I started doing Sharepoint development by the book. From the very start I was taught, create A site column -> A content type -> A list definition -> A list instance.

So the theory here is you have excellent reuse, and a logical structure. Your lists have managed content types, which in turn are made up of the site columns you create. All very nice.

But the more I started working with lists, the more I realized that SharePoint inheritance of content types isn't quite what I thought it was.

I thought, since I've taken the time to create the custom content types , I should really just need to reference these content types in the list definition. But instead I found that it simply didn't work like this. It might look like it could work like this, but in reality, I found I was redefining all the fields all over again in the list definition.

So my question is. Is it really worthwhile defining site columns and content types, when ultimately you end up having to define them again anyways for each list instance.

Isn't it just quicker to not use content types and site columns and just use fields in the list instance?

3 Answers 3


I know this is an old post, but incase somone comes across it, you do not have your list settings correct, or your content type is defined in the work place. In GENERAL (exclude content hubs for now) Content types are defined at the site level, and available to the sites under them. SO I typically (but not always) define the at the site collection root.

Second, for your list you need to enable management of content types (under the lst settings advanced tab). Then, go to the list settings and add from existing site content types. Your content type will be listed. Then when you select it the columns will be automatically added to your list.

One advantage (among many) is that you can have multiple content types in you list, and have metadata that applies only to that content type. So if you could have Requisitions, POs, Invoices all in the same library, but only have users see and enter fields that apply to the specific content type they are adding (For example, don't have the invoice number column on the requisition since it does not apply). (Whe uploading the documnet via the UI, you can select the content type for the item from the dropdown and the available fields change)

This one feature is a MAJOR usability enhancement for users. They Hate too many lists (since without content types to get correct metadata fields for entry each type needs to be in a seperate library) or figuring out which fields matter and which can be skipped (if all types exist in library). Of course you could write custom code and event handlers to accomplish a similar funciton, but that is comparitively WAY too much work.


It's all about what you're doing. You don't have to use content types; if they add nothing to your solution, and you don't need the re-use that content-types offer then no worries.

Where content types shine is when you really do want to represent different types of objects within a list/library.

Say for example you want to capture Product Reviews and create a list with a Product Review base type. From there you can break out into Video Game reviews, DVD Reviews, Book Reviews. Sure they might share some fields, but there's also potential for capturing additional fields specific to each type.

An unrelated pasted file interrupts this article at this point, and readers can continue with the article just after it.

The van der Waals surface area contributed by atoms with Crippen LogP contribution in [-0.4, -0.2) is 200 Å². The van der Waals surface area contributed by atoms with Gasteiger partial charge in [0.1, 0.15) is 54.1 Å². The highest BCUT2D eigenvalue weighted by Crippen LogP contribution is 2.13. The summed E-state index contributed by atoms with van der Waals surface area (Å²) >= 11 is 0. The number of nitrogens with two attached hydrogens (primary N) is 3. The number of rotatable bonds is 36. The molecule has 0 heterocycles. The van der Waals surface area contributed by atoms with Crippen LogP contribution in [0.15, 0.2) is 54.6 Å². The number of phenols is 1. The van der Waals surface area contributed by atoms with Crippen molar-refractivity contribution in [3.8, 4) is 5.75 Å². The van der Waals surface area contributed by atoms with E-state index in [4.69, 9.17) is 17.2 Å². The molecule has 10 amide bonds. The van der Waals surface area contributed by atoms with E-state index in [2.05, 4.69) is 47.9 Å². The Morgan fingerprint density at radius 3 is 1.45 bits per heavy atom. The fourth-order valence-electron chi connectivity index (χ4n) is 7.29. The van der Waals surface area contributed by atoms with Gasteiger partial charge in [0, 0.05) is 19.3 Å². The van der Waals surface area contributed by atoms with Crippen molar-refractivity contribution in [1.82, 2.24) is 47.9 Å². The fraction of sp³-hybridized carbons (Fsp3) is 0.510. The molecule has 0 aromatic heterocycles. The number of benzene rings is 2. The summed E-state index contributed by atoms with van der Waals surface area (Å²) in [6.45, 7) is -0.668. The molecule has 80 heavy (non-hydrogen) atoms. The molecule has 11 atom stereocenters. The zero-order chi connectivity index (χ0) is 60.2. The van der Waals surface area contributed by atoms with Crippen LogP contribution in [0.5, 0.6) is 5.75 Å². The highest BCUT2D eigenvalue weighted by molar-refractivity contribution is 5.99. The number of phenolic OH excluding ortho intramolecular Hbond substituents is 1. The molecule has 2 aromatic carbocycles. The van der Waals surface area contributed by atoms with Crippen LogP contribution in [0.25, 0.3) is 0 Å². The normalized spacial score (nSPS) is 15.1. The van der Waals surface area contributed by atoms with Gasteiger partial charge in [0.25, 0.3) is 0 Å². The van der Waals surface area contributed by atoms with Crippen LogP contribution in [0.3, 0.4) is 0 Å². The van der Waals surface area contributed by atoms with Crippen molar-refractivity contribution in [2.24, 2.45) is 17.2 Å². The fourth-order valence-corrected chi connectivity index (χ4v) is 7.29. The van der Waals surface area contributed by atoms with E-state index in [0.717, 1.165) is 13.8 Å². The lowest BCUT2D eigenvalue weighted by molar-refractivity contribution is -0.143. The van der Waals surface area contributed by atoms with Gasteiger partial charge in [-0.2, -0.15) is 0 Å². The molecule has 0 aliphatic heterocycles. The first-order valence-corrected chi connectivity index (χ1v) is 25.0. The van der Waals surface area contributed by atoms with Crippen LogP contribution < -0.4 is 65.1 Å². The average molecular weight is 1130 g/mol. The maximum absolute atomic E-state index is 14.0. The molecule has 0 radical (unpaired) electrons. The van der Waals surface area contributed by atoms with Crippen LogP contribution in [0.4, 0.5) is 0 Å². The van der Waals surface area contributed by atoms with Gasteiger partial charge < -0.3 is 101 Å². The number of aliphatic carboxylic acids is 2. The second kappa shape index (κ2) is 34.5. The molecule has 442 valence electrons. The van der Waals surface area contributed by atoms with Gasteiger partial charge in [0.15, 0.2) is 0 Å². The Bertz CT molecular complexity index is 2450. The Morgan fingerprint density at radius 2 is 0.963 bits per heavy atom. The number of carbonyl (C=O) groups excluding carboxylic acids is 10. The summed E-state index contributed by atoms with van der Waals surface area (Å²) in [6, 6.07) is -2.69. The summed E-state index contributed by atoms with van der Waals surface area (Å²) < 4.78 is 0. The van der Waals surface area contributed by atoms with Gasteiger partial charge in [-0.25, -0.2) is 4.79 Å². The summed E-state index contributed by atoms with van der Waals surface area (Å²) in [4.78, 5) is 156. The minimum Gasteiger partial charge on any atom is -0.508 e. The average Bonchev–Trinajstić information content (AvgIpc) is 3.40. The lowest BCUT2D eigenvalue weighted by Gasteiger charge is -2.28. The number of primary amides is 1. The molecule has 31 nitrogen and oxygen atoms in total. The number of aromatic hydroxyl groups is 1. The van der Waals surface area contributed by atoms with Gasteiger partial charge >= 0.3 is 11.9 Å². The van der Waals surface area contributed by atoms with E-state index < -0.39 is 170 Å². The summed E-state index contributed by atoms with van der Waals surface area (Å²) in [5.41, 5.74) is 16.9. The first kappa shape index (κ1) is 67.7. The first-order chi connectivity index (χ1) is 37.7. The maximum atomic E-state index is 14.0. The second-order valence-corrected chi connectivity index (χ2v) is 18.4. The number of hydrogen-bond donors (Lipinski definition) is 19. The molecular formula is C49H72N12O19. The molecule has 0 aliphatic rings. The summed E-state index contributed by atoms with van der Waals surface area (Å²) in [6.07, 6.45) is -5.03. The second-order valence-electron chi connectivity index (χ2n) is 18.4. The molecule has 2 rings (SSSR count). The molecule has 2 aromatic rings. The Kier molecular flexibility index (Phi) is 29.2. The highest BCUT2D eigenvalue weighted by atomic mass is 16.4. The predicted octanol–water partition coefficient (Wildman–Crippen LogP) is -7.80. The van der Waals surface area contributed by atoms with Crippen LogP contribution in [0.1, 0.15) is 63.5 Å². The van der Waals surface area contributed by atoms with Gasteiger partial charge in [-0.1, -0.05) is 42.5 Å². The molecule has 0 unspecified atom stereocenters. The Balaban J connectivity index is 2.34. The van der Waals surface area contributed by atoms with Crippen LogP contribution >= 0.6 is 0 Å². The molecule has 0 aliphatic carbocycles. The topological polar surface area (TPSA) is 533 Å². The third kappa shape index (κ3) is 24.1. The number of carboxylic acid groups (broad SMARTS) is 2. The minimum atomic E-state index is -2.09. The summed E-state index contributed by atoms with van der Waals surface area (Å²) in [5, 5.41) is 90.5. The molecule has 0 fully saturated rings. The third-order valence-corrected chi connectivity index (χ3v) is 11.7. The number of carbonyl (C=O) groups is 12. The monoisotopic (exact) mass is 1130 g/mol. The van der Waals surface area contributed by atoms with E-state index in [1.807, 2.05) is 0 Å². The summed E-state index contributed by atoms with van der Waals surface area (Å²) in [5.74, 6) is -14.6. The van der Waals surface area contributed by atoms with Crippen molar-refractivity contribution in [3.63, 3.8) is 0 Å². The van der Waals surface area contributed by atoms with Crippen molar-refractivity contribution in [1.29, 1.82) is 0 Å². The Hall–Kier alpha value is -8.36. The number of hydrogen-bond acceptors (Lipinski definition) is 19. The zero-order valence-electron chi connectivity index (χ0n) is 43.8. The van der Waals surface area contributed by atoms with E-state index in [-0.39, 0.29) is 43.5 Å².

Alternatively, you may want to roll-up content types across a site collection into a CQWP. Not really possible without using Content Types in the first place.

Both examples are indicative of requirements I encounter frequently.

  • Forgot to mention, we are tending to move away from CAML. We find it too flaky and unreliable, instead using c# with feature receivers & custom upgrade jobs. Commented Jan 18, 2011 at 0:54

When i started sharepoint development, i went down the path of site columns, content types, list templates and list definitions for all my lists. It works good for the first deployment. But then when it comes time to upgrade, its a real pain. The schema files are used to create the objects, but once they are created, then they are disconnected from the definitions. Not to mention all the extra features/solutions you have to deal with. And the various errors that visual studio gives you. Not to mention content deployment.

Now I tend to treat sharepoint lists the same way i treat database tables. I have a CREATE script, and i have UPDATE scripts. I then dont have to worry about how sharepoint is going to handle it, it just works no matter how many times i run it, or where i run it. Or I just build the content type/list through the UI and record what fields need to be added.

I must point out, that content type/site columns are useful if you are aware of the limitations. eg you can attach workflows to content types, define a publishing page content type for site wide usage and attach page layouts, etc, but in my experience there is a way to solve the problem without resorting to the overhead.

  • When you say you treat lists like db tables, You mean you have the fields defined in the list schema? One entry point, and one object to manage?
    – user879
    Commented Jan 18, 2011 at 19:28

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